And Ron MacLean—we like him, right? He’s a wholesome person, an upstanding member of the hockey community. He’ll say something about this right? Wrong. Instead, he simply smiles and gives the thumbs up, an act of complacency in the face of Cherry’s racist rhetoric.

He later apologized for this, stating that he didn’t catch what his co-host had said and that he recognizes that he is in part to blame for not speaking up.

Initially, Sportsnet issued a half-assed apology, never directly acknowledging the groups targeted by the host’s comments.

“Don’s discriminatory comments are offensive and they do not represent our values and what we stand for as a network. We have spoken with Don about the severity of the issue and we sincerely apologize for these divisive remarks,” wrote network president Bart Yabsley.

But what good will speaking to him do? Cherry’s surely had to be spoken to before for remarks made on the air. This isn’t even the first time he’s been overtly racist in one of his rants. In 2007, he responded to MacLean’s comment about the unfair treatment of Indigenous peoples with, “Fair shake, why don’t you go out and get your own fair shake in life and work for it. Don’t give me that stuff.”

He’s also made sexist remarks while on the air. In 2013, he went on the record saying that female reporters don’t belong in the locker room. His comments became so bad at one point that the Canadian Press had to hire someone to babysit him during broadcasts, which they clearly no longer do.

But on Monday afternoon, things got interesting. Several sources from within the league reported that Sportsnet had parted ways with their host of 29 years. Sportsnet soon released another statement on the situation.

“Sports brings people together—it unites us, not divides us. Following further discussions with Don Cherry after Saturday night’s broadcast, it has been decided it is the right time for him to immediately step down,” wrote Yabsley.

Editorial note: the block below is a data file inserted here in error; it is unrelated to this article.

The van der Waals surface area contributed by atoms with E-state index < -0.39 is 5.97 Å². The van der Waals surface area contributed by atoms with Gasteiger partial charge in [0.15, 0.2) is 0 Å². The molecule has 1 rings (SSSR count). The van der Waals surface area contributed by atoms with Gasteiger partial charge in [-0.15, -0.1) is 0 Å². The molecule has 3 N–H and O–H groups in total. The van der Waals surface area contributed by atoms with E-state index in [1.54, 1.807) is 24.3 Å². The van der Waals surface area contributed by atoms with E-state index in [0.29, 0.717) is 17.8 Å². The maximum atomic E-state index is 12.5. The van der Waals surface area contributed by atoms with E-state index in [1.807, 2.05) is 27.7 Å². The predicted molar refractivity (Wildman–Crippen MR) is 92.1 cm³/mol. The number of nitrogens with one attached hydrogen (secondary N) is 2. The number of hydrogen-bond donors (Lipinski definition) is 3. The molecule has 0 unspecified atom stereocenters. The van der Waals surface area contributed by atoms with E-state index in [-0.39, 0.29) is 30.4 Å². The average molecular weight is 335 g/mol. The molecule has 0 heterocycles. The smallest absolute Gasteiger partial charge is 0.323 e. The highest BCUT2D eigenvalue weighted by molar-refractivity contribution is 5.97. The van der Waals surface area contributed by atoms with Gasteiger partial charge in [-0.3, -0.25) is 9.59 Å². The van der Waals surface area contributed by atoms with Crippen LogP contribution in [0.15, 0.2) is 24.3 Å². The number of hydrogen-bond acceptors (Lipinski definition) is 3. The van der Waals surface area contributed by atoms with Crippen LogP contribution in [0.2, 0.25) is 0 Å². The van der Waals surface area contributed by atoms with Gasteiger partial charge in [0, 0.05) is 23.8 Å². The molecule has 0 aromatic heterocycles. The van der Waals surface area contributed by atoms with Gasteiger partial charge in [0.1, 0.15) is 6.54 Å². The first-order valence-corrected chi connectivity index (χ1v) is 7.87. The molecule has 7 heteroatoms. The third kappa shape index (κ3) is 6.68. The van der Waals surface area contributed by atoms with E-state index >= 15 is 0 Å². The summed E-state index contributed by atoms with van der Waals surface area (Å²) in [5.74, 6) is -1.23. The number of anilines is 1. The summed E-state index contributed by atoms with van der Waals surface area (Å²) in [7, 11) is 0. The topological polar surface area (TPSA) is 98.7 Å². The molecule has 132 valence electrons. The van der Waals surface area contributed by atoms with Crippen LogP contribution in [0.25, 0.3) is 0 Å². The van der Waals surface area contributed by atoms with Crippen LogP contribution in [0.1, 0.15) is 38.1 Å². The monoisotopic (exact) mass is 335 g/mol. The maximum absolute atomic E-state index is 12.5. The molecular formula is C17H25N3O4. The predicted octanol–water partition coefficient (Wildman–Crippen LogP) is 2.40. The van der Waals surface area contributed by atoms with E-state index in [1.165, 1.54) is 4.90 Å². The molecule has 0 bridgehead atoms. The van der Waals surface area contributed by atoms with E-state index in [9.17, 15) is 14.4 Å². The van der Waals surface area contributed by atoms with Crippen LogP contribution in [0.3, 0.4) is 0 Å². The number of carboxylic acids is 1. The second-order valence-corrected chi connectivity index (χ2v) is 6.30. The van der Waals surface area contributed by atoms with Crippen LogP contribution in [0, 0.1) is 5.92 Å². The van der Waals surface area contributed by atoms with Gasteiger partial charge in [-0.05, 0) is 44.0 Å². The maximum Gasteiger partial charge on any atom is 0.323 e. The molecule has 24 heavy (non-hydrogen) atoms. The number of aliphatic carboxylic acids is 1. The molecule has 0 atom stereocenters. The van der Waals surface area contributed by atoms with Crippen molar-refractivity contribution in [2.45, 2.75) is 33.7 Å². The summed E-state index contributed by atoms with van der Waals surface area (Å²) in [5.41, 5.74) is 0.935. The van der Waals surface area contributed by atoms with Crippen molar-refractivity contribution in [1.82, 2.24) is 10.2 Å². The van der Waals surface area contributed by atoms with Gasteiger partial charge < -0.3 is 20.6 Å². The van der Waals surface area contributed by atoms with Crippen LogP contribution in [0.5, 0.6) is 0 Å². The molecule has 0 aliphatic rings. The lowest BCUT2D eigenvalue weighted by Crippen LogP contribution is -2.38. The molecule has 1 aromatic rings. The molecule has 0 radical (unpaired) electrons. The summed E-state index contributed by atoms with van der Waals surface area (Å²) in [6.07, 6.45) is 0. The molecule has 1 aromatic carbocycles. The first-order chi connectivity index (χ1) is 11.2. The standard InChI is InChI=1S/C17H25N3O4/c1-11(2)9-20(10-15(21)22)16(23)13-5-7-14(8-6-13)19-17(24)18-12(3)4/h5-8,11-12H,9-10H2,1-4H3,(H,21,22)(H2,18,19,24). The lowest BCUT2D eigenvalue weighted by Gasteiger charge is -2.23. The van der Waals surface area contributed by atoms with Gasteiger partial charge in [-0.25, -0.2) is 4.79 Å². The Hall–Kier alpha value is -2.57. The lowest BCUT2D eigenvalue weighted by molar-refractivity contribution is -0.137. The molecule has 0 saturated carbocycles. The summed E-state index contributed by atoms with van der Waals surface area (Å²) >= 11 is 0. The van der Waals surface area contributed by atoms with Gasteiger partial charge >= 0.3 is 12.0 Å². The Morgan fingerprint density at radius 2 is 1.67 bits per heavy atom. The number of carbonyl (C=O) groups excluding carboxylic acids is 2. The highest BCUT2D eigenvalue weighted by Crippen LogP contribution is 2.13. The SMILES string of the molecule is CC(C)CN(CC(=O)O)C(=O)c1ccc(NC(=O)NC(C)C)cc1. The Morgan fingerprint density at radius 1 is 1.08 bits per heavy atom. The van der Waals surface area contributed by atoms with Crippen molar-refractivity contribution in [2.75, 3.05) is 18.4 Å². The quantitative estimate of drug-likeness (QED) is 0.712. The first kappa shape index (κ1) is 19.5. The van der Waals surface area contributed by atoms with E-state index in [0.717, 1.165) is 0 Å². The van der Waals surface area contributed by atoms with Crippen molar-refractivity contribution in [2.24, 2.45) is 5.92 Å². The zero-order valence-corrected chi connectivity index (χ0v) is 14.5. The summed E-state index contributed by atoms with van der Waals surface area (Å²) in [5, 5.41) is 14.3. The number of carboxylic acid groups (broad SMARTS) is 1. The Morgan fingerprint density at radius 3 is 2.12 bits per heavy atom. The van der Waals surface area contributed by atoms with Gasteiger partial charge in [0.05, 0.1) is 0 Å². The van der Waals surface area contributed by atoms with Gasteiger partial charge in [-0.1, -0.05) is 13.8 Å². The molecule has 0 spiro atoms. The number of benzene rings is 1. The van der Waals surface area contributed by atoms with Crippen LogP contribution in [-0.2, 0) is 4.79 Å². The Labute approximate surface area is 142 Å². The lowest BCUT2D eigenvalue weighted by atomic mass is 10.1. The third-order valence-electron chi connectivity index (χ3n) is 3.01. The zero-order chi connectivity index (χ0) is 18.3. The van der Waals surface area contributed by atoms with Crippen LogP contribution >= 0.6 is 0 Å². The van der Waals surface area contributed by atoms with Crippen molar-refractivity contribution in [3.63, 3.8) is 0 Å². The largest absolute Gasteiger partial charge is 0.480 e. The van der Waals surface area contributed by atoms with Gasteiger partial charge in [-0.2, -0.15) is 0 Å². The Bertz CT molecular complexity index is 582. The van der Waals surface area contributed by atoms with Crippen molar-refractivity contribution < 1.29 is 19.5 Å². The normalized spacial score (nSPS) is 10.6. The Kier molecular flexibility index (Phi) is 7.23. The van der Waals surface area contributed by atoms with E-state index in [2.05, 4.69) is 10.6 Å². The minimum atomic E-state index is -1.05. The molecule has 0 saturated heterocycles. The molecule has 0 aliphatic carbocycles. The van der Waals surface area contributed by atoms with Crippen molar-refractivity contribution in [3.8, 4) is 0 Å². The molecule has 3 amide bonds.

It’s likely happening purely in response to the flood of criticism the network has received for the comments and for its inaction. The Canadian Broadcast Standards Council, Canada’s media watchdog, said Monday that it had received an unmanageable amount of complaints regarding the comments, urging people to stop submitting them.

If they truly cared about who his comments have harmed, they would have done this years ago when he first started saying racists and sexist things on air.

While I question the network’s motives, I commend them for stepping up and doing what I’m sure everyone was afraid to do by firing him.

As a journalist, myself hoping to one day make it in this industry, and with so many talented women in broadcast journalism out there, such as Sportsnet’s own Caroline Cameron and Cassie Campbell-Pascall, it was frustrating and disheartening to see Sportsnet enable these toxic, racist, and sexist rhetorics by letting Don Cherry continue to ramble on.

It’s naive to think that his comments weren’t landing with a significant portion of Canadians, our parents, and our grandparents, which is why it’s so important that the network prevents him from feeding the fire any more than he has.

His comments weren’t funny or charming 10 years ago, and they’re definitely not funny today. I for one, along with many other hockey fans, I’m sure, am thankful that his comments will be silenced, at least for now. Hats off to Sportsnet for doing the right thing—crushing Grapes.